• Users Online: 215
  • Print this page
  • Email this page
ORIGINAL ARTICLE
Year : 2018  |  Volume : 1  |  Issue : 2  |  Page : 59-63

Organ donation awareness and attitude among Riyadh City Residents, Saudi Arabia


1 Cardiac Sciences Department, King Fahad Cardiac Center, King Saud University, Riyadh, Saudi Arabia
2 Department of Surgery, College of Medicine, Majmaah University, Al Majmaah, Saudi Arabia
3 Department of Surgery, King Saud Medical City, Riyadh, Saudi Arabia
4 General Surgery Registrar in Security Forces Hospital, Riyadh, Saudi Arabia
5 Department of Obstetrics and Gynecology, College of Medicine, King Saud University, Riyadh, Saudi Arabia
6 Demonstrator, Internal Medicine Department, Almajmaah University, Al Majmaah, Saudi Arabia
7 Infectious Diseases Section, Internal Medicine Department, King Faisal Specialist Hospital and Research Center, Riyadh, Saudi Arabia
8 Saudi Board in Otorhinolaryngology Head and Neck Surgery, Otology/Neurotology Fellow, Al Imam Mohammed Bin Saud University, Riyadh, Saudi Arabia
9 Department of Internal Medicine, College of Medicine, Riyadh, Saudi Arabia
10 Department of Surgery, College of Medicine, King Saud University, Riyadh, Saudi Arabia

Correspondence Address:
Faisal A Alsaif
HPB and Transplant Surgery, College of Medicine, King Saud University, Riyadh
Saudi Arabia
Login to access the Email id

Source of Support: None, Conflict of Interest: None


DOI: 10.4103/JNSM.JNSM_5_18

Rights and Permissions

Introduction: Organ donation is widely contentious among the Saudi population though remains largely understudied. In the aim to understand the public perception of organ donation, willingness to donate, and the reasons for donation refusal, we carried out this study. Methodology: A cross-sectional questionnaire-based study was conducted on a stratified-by-region random sample of 2596 Saudi residents in Riyadh area between 15 and 70 years of age in March 2010. The main outcomes were rates of organ donation awareness, willingness to donate, and awareness of Islamic opinion permitting organ donation. Secondary exploratory analysis was performed to determine reasons for organ donation refusal. Results: Seventy-six percentage of the sample had some background knowledge of organ donation; however, 41% were unwilling to donate their organs, with only 30.1% of our sample having had a prior knowledge about Islamic opinion about organ donation. Overall, of those who had background knowledge of organ donation, 79.5% thought that organ donation was important or very important. Respondents who are women, older, more educated, and in higher income group were more likely to be aware of organ donation (P < 0.05) and those younger than 35 years old were more likely to be unaware of the Islamic opinion (P < 0.001). The most cited reasons for donation refusal included the desire to be buried with complete parts (43.8%) (i.e., not disfigured), having an incomplete idea about brain death (24%), and because they thought that it was forbidden in Islam (15.1%). Conclusion: The level of organ donation awareness was comparatively high, but knowledge of the Islamic views of organ donation lacked among high portion of our sample, which partially explains the high organ donation refusal rate. There remains a large need to promote public awareness about the importance of organ donation and to clear the confusion of the Islamic view.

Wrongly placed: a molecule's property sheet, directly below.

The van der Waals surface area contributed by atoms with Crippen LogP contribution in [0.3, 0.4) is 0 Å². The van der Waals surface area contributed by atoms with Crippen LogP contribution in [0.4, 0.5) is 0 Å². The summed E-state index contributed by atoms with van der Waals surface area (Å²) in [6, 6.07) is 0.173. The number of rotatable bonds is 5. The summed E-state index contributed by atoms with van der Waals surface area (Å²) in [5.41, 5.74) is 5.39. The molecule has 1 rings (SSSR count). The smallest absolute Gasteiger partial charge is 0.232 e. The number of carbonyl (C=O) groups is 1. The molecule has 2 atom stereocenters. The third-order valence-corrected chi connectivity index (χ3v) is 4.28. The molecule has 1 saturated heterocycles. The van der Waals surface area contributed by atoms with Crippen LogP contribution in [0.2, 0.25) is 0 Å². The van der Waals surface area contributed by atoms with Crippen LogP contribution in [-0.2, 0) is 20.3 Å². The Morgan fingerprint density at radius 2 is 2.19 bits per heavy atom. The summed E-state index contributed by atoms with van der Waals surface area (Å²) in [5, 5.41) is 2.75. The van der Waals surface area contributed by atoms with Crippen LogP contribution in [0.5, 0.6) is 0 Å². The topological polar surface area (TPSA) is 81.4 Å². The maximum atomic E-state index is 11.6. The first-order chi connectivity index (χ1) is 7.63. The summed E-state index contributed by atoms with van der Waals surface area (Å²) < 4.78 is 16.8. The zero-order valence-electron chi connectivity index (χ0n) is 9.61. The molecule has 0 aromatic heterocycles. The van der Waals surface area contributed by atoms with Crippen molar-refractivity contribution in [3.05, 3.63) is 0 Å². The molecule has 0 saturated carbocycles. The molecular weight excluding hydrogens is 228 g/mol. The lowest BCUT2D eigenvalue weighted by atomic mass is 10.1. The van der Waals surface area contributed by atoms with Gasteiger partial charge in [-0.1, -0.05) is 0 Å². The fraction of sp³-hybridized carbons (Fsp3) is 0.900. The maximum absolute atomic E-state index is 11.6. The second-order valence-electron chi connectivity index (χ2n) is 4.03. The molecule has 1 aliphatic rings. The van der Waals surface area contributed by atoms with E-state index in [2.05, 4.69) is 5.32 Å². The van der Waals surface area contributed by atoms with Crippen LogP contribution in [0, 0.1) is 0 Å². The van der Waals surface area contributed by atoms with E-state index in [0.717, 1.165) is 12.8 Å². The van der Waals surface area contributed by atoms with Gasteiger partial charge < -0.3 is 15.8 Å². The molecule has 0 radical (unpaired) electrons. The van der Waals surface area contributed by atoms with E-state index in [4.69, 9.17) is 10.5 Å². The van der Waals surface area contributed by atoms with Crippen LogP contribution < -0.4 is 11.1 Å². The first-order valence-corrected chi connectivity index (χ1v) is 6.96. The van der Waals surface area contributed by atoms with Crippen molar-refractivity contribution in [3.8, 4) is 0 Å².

[FULL TEXT] [PDF]*
Print this article     Email this article
 Next article
 Previous article
 Table of Contents

 Similar in PUBMED
   Search Pubmed for
   Search in Google Scholar for
 Related articles
 Citation Manager
 Access Statistics
 Reader Comments
 Email Alert *
 Add to My List *
 * Requires registration (Free)
 

 Article Access Statistics
    Viewed93    
    Printed12    
    Emailed0    
    PDF Downloaded27    
    Comments [Add]    

Recommend this journal